Around 2700 BCE, give or take a century or two, toward the end of the neolithic, something happened. Society and culture went through a shift (more about that here). This led to the building of the standing stones and stone circles, the best-known of the ancient sites of West Penwith.
There are two pages on menhirs. This page (named in honour of Tom Graves' 1970s seminal book of the same name) covers geomantic principles involved, and the next page covers details about menhirs in West Penwith.
PAGE SUMMARY. Menhirs or standing stones and their prehistoric context are outlined, together with a description of the importance of underground water and other geomantic factors in their erection and siting.
The Megalithic Heyday
Carn Eanes menhir, above Boscaswell
This is the bronze age. With ancient sites, certain principles had already been established in the preceding neolithic period. At first they had been located at natural energy centres such as hilltops, headlands and carns (outcrops) - the obvious places in those times in a largely forested West Penwith.
Quoits, cairns and placed stones had also been built at special places that weren't topographically quite so obvious, but there was subtle energy there, or significant astronomical alignments were present, or there was something special about their landscape setting.
These were places where underground blind springs (in USA, 'water domes'), or intersections of water veins, or intersections of water veins with energy leys were present. But it is unusual that an ancient site is placed where it is for single reasons only, and other factors came into play - particularly related to astronomical and visible landscape factors.
These places had special atmospheres. People felt good there. Getting into deeper states and experiencing changes of mood and spirit was easier there - and it's precisely this that draws people to ancient sites today. They are places where changing consciousness and shifting level is remarkably easier. The early builders of ancient sacred sites in Cornwall built them where they did without needing very sophisticated reasons - they did it because it simply felt right to do so. They had either learned the skills of dowsing or they were natural sensitives.
Later still, toward the zenith of the bronze age around 2000 BCE, locational considerations became more sophisticated, particularly with the deliberate alignment of sites. This was a product of evolving ideas in megalithic science, mathematics, astronomy and geomancy. But first, let's examine the matter of subtle energy and what dowsers can detect.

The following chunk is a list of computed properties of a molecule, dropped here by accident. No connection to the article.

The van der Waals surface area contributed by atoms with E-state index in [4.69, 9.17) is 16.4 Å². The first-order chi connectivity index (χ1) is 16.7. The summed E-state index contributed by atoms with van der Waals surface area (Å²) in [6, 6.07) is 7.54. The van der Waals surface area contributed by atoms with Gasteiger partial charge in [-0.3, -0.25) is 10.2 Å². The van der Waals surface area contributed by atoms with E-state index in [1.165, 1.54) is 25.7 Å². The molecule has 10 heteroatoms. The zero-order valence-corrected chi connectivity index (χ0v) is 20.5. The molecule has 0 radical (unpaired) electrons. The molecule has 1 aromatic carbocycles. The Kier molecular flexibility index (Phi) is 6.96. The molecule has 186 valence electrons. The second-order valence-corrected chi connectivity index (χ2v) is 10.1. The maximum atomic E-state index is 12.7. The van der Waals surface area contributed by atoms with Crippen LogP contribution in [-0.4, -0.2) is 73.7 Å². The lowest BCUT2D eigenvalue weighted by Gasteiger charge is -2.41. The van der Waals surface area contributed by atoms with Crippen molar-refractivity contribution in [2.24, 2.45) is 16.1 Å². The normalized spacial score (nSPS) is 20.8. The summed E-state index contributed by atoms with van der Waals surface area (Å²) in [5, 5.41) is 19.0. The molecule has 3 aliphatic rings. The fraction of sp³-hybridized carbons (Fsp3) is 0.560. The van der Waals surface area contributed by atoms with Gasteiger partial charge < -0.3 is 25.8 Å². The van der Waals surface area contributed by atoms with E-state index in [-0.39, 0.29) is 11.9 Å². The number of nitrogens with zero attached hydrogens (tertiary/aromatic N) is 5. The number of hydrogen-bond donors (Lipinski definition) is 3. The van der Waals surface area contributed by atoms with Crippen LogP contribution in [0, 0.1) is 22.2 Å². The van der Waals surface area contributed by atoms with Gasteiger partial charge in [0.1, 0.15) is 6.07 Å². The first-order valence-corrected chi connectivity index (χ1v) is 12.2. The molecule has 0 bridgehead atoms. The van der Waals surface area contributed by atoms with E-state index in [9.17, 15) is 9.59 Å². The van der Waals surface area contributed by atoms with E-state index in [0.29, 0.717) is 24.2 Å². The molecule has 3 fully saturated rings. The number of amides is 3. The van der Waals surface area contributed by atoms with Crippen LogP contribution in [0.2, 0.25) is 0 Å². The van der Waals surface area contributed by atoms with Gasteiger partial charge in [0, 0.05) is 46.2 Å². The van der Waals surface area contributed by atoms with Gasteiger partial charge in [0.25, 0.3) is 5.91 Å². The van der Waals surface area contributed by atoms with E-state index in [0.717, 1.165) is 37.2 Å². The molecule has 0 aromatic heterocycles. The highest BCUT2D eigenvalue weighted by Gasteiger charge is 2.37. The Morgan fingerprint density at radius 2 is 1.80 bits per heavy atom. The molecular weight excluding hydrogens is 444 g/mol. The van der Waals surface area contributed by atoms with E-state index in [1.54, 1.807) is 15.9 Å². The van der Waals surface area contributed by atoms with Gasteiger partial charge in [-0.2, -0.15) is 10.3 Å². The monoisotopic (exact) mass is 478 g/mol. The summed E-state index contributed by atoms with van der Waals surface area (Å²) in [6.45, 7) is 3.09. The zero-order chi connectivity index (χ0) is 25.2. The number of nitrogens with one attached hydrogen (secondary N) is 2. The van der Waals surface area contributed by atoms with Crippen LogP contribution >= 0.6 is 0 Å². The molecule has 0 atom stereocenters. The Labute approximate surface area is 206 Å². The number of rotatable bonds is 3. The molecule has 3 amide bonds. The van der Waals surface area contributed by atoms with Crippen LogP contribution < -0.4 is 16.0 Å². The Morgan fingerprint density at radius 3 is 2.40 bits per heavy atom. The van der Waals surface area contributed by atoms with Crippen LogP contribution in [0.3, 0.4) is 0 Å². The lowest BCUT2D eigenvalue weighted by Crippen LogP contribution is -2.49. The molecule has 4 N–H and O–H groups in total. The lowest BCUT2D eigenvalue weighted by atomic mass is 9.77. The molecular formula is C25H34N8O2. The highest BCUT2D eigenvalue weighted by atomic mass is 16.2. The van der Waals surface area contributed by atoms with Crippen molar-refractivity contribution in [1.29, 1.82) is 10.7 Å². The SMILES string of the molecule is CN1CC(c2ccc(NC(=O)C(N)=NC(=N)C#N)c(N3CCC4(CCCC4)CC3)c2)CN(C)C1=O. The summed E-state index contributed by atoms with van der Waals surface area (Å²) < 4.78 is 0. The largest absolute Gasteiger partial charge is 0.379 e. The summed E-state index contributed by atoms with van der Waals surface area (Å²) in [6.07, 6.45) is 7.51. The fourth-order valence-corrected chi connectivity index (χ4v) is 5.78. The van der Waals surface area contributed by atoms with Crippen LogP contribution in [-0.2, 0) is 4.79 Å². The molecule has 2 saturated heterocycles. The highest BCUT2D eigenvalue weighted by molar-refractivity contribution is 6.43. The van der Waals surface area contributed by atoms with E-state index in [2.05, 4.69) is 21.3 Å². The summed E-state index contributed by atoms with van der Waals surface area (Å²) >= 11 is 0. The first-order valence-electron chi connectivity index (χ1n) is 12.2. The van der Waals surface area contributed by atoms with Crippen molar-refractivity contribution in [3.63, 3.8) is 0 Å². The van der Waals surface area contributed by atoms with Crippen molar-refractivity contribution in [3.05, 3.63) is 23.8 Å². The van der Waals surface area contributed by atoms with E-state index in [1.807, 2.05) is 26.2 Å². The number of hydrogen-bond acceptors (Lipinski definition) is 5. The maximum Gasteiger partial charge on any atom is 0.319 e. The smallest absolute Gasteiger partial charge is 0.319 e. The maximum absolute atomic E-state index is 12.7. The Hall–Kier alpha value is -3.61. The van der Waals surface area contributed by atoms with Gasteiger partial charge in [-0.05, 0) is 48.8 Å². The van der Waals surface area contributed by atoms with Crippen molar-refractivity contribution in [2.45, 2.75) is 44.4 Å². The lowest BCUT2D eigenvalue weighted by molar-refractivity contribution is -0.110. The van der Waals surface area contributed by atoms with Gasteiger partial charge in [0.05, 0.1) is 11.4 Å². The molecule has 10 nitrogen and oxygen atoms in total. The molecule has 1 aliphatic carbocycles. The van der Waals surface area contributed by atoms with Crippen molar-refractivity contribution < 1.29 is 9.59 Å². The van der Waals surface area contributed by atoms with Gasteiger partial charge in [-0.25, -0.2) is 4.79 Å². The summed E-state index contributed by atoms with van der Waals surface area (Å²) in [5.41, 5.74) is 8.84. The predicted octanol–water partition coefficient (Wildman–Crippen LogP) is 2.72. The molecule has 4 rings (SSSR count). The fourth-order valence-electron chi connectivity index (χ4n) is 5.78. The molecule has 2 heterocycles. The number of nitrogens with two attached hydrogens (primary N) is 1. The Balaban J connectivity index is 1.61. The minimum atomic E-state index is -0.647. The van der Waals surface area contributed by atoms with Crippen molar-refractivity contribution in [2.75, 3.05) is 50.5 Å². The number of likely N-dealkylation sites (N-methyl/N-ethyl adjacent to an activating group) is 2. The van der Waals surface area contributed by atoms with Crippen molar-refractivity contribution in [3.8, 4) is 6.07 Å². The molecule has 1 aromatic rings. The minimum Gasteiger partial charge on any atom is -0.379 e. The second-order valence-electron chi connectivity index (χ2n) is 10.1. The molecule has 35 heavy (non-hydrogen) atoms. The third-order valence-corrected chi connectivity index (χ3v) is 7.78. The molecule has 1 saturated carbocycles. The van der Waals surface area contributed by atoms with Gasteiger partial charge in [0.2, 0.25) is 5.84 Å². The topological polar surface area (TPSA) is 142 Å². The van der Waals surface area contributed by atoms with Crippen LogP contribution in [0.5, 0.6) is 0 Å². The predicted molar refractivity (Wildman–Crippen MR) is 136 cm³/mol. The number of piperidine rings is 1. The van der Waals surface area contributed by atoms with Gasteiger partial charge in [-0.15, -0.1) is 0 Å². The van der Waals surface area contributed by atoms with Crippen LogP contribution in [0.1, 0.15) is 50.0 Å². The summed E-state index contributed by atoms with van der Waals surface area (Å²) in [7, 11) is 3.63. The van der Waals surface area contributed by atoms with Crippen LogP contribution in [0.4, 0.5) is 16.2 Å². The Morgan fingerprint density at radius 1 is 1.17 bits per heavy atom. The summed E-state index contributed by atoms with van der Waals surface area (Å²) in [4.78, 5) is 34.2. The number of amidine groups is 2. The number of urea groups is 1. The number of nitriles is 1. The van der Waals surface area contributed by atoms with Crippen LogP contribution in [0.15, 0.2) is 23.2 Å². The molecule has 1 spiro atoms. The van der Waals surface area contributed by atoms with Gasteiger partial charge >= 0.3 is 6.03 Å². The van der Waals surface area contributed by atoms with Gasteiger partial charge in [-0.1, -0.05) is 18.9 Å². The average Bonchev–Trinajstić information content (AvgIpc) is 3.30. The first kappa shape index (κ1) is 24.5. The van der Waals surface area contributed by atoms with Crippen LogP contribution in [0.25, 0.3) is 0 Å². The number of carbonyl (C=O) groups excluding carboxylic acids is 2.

Blind springs are upward-moving seepages of 'primary water' - the by-product of chemical reactions in the earth. This has no connection with 'secondary water' derived from the rainfall cycle and maintaining the water table just under the surface of the earth. Pressurised and pushed up from below, primary water rises through fissures, cracks and porous rocks, sometimes in small flows and sometimes in much bigger, upwelling underground streams.
Sometimes it mixes with groundwater, occasionally it emerges as a spring (though primary water springs are uncommon and rather special), and otherwise it hits an impervious layer of rock, or the fissure narrows, compressing the water and causing it to find other routes.
If it does hit an impervious stratum, or if near-horizontal distributaries occur on the rising stream or seepage, the primary water spreads out through cracks and porous areas in roughly horizontal seepages to form what, on the surface, appear to dowsers as sinuous water lines, weaving hither and thither and emanating dowsable energy radiations.
This is a blind spring or water dome. To dowsers it registers on the surface as an energy centre or source from which radial energy-lines radiate. It's a vortex, even a portal. This creates a considerable subtle energy field or power centre upon which major sites such as stone circles and quoits were always built. One of the several purposes of stone circles and quoits seems to be to enhance and entrain such energy-fields. A power centre is defined as a blind spring with at least one energy-ley crossing it.